“The fact we could count them was insane,” Smith adds, reflecting on last year’s abandoned tents. Despite this year’s testing conditions, organisers have since confirmed this year’s numbers were as low as 2022.

Another sustainable initiative which Kendal introduced last year is not cutting any grass on site, which Smith says not only helps with a muddy surface, but also from a carbon reduction point of view: “If you normally cut the two thousand acres of grass that we use, you’d end up with an awful lot of leftover grass which gets turned into silage and then methane. This creates tonnes of carbon, but we’ve avoided all of that. Instead it gets pushed into the ground and acts as carbon capture.

“Not only does it make for a better festival for the audience, but it’s also a huge reduction in carbon – and that’s from not even doing anything. It’s something that I’d love to get the word out there about because it’s a great initiative. I think people just never think about it.

“When you’re the country’s wettest festival, you’ve got to do what you can.”

“We’ve got this fantastic multi-channel approach that works on various different levels,” he adds. “You see it in advance of the festival – including the physically printed letter that we send to every single ticket holder. It’s important that people hold that in their hands and see a personal plea to take their stuff home after the festival.”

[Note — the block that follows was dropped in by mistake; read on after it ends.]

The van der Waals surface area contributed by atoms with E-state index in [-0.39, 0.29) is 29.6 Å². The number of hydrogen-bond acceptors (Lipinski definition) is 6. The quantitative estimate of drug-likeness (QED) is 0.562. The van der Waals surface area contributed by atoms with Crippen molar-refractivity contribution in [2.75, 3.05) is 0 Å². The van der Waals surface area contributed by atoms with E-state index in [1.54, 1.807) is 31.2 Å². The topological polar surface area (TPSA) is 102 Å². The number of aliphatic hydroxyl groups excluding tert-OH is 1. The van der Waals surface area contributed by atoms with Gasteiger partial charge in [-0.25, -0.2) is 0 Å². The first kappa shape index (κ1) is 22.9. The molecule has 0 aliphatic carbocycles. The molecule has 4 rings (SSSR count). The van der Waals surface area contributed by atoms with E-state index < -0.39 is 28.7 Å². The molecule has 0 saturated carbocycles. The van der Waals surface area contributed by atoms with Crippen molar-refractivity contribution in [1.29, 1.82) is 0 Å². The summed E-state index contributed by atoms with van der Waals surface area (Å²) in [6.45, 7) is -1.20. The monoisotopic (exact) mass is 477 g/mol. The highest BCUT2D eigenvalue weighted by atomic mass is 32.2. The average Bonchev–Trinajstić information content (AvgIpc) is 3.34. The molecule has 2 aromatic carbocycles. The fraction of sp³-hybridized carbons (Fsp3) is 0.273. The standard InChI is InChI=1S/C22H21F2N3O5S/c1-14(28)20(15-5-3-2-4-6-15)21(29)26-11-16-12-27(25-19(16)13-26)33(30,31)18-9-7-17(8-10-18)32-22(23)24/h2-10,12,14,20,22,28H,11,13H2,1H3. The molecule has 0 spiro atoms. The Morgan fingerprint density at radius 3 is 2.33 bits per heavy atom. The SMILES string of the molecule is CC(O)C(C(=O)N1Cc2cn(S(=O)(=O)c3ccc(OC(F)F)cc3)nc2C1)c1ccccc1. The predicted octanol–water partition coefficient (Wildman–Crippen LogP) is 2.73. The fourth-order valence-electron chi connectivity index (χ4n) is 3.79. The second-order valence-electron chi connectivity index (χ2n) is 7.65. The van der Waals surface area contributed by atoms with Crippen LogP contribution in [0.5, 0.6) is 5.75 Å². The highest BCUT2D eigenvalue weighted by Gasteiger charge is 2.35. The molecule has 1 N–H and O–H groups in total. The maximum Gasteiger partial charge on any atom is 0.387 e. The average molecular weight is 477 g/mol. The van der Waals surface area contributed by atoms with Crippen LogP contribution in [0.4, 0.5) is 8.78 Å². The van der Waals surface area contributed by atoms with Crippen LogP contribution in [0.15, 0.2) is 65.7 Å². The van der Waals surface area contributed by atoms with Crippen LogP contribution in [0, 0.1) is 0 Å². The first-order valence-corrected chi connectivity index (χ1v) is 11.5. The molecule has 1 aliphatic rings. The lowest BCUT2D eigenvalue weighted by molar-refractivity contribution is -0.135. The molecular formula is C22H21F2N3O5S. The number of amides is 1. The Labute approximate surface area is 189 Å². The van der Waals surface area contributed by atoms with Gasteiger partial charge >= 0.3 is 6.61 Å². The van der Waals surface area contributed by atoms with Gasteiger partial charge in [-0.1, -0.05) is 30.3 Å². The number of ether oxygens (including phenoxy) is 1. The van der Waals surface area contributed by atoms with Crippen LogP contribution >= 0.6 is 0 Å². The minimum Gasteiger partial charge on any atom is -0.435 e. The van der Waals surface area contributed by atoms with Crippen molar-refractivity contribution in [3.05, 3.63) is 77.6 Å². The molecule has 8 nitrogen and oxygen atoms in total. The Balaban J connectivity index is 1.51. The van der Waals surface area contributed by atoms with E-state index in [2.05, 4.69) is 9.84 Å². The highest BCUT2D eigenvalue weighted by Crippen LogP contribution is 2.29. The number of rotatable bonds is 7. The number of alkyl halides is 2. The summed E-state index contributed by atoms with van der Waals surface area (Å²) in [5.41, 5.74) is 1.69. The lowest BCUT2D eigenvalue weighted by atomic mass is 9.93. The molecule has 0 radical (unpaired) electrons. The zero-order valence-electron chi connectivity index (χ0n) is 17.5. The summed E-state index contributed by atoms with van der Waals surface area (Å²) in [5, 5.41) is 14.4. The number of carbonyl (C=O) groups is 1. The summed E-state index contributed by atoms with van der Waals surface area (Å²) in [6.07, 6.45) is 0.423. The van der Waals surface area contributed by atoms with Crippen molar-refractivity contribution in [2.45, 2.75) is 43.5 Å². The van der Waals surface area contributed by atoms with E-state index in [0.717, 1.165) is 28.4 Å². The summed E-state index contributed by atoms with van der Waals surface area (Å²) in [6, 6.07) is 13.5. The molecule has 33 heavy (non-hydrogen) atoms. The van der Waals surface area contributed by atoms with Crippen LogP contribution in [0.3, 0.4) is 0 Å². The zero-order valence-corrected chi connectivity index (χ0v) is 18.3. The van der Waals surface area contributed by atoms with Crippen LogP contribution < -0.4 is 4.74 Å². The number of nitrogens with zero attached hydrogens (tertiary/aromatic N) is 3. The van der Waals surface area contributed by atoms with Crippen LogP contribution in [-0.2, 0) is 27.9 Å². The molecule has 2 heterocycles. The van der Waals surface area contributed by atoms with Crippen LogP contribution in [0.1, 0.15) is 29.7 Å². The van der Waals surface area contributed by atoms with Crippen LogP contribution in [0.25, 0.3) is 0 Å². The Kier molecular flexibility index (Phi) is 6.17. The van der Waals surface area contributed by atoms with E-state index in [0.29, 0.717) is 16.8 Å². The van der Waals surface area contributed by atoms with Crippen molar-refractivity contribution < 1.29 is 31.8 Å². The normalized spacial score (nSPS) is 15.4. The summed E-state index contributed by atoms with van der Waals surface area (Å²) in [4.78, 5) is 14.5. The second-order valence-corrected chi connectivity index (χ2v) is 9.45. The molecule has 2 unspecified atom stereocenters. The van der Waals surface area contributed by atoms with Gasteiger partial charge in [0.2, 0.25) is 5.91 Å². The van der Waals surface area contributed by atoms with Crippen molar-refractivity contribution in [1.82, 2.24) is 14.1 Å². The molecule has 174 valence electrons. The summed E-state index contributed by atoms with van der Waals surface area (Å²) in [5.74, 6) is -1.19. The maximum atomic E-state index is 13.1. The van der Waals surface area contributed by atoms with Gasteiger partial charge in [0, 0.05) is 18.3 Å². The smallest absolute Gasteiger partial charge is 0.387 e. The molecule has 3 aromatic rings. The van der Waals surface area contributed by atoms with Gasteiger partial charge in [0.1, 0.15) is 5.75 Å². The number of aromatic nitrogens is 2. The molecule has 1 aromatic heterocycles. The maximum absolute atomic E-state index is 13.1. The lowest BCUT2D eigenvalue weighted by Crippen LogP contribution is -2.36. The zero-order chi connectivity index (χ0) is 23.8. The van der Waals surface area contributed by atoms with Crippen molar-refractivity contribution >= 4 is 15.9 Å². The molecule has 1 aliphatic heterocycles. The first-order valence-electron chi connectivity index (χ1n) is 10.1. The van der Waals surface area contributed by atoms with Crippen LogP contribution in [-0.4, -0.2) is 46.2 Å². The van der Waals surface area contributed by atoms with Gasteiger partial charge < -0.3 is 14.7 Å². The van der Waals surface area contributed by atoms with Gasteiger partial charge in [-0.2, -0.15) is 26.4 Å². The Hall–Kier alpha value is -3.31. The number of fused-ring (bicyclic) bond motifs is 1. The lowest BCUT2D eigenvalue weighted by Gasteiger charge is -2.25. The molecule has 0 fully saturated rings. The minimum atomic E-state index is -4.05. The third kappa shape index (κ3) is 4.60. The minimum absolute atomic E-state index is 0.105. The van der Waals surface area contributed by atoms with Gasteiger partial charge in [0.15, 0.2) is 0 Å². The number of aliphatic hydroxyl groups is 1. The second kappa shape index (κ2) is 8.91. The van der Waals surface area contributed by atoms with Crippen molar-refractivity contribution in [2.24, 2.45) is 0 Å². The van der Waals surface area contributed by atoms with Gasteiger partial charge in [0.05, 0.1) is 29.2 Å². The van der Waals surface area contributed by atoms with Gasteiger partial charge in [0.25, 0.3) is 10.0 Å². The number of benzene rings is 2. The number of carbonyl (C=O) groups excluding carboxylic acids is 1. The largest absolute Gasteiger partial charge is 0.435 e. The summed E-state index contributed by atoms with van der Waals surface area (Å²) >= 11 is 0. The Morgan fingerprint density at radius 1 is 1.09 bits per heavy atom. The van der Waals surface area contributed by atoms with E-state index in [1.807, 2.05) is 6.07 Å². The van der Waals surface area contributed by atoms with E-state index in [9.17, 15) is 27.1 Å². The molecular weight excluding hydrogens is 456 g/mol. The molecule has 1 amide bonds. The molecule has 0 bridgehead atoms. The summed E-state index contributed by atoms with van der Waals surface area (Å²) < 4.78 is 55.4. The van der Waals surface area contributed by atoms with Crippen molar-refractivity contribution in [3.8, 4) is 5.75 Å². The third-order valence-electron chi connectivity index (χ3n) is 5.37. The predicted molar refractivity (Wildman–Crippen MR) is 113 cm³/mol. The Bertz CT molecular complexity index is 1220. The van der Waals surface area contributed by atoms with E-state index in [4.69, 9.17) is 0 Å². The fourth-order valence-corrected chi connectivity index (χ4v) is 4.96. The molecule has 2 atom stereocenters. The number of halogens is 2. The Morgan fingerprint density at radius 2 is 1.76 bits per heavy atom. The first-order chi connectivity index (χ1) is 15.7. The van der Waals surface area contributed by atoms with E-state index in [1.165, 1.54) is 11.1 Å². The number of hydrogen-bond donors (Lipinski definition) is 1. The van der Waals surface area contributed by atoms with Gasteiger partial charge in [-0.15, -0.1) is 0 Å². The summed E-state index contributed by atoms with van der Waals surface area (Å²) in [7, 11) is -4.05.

New features

Smith says one of the main focuses for this year was improving the festival’s arts offering in its rustic woodland area, which also features classic acoustic sets and the infamous late-night silent disco.

“The arts focus is something we started about five years ago – we didn’t have any budget but it’s slowly increased,” says Smith. “With arts, it doesn’t sell tickets initially, it’s when people have experienced it that they’ll buy tickets for the following year. So we couldn’t go too heavily into it, we still had to rely on the main acts to sell the tickets. But this year, it’s really coming into its own and it’s absolutely magical. The Parklands stage has also really come along.”